Why Andre Jackson Needs To Be On The Dodgers Opening Day Roster

Upon looking at the potential opening day bullpen for the Dodgers, I became a bit worried. The Dodgers have five solid locks — Evan Phillips, Yency Almonte, Brusdar Graterol, Alex Vesia and Caleb Ferguson — but then it gets a little worrisome.

With Daniel Hudson confirmed to miss the start the season, and Alex Reyes likely not back until June or July, the Dodgers will be relying on some less-than-ideal options.

There’s Shelby Miller, who’s likely to open the season with the big league roster because, if not, the options are either cut him or put him on the injured list. However, he’s struggled mightily this spring, allowing five runs and 10 hits in 4.2 innings for an ERA of 9.64.

After him, there’s Phil Bickford, Justin Bruihl, Victor Gonzalez and Jimmy Nelson. Bickford and Bruihl aren’t exactly the most assuring options (and haven’t exactly impressed in spring), and Gonzalez and Nelson have been unable to figure things out this spring as they work their way back from serious injuries.

So, that’s where Andre Jackson comes into play.

At this point in spring, Jackson is one of manager Dave Roberts’ three options to replace Tony Gonsolin in the starting rotation. However, between Jackson, Michael Grove and Ryan Pepiot, I think Jackson has the smallest chance to fill that role. Why, you may ask? Well, Jackson has started zero games at the big league level in his career, and has made zero starts this spring.

While I expect Pepiot to ultimately be named the No. 5 starter for the Dodgers, I don’t think that means Jackson should open the year in Triple-A.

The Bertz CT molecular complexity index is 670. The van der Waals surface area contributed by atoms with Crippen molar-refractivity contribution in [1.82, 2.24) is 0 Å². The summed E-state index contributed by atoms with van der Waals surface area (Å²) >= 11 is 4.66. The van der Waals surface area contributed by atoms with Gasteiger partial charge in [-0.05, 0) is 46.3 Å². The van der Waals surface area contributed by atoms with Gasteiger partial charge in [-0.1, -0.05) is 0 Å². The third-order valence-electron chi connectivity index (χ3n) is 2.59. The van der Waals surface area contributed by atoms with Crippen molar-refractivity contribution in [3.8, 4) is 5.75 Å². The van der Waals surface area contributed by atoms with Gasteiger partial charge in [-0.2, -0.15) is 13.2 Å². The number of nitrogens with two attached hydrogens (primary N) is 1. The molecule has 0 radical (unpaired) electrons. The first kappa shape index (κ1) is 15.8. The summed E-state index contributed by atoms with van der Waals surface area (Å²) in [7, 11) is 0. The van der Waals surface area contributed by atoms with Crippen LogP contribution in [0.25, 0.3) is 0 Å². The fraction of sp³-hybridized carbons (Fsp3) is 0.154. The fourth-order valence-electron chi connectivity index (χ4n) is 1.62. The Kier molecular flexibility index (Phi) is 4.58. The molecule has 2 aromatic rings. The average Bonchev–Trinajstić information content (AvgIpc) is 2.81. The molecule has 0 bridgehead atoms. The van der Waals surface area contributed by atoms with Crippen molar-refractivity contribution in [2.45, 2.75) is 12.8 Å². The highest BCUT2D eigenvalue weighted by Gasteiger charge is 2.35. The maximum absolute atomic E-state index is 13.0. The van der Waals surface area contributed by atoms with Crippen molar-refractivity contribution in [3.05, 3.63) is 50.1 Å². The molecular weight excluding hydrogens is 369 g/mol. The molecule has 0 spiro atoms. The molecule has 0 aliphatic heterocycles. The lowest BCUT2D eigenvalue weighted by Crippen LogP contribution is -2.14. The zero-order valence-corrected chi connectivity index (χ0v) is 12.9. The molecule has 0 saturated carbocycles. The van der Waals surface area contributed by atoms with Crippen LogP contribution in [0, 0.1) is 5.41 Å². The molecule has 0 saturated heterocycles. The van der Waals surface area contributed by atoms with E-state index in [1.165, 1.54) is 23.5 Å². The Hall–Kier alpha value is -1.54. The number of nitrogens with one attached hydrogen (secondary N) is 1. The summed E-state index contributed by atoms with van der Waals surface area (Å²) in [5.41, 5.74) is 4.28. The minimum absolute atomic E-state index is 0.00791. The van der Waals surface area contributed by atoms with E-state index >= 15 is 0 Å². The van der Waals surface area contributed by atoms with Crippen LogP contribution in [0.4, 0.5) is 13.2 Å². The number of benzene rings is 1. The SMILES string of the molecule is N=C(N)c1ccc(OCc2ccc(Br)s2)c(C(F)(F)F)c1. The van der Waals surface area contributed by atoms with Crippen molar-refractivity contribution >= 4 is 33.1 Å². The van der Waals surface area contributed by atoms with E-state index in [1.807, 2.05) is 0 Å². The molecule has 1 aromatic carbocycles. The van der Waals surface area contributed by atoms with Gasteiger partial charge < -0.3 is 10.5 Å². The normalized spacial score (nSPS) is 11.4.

Thus far in spring, Jackson has been flat-out dominant. In 7.2 innings of relief, he’s allowed just one run, seven hits, one walk and has 10 strikeouts. His ERA is just 1.17, and his K/9 is an impressive 11.7.

Jackson has proven that he can come on in relief, and pitch multiple innings if need be. Early in the season, when the Dodgers are likely to slowly ramp their pitchers’ workloads up, they could use someone who could eat up multiple innings at a time — Jackson is the guy to do that.

In his career at the big league level, Jackson has made seven appearances out of the pen. He’s pitched 21.1 innings, and has an impressive ERA of 2.11. Last season, in 9.2 innings, he had an even better ERA of 1.86 — and he made appearances of 0.2 innings, 2.0 innings, 3.0 innings and 4.0 innings.

Jackson is continuing to improve each year, and has been as dominant as ever this spring. The Dodgers have to give him an opportunity to start the season on the big league roster, if for no other reason than they don’t have any better options. But I think he’ll very quickly become of the team’s best weapons out of the bullpen, especially in multiple-inning appearances early in the season.

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Noah Camras

Noah is an Editor for Dodgers Nation. He graduated from USC in 2022 with a B.A. in Journalism and minor in Sports Media Studies. He's been a Dodger fan his whole life, and his all-time favorite Dodgers are Matt Kemp and Russell Martin.

One Comment

  1. I’ve been admiring Andre’s work for several years; he always gets the job done and he now has enough experience to make the jump to MLB. He’s not flashy, not a top prospect or a favorite son of the front office; also not a veteran who hasn’t worked out elsewhere. It would be nice to see him get a shot.

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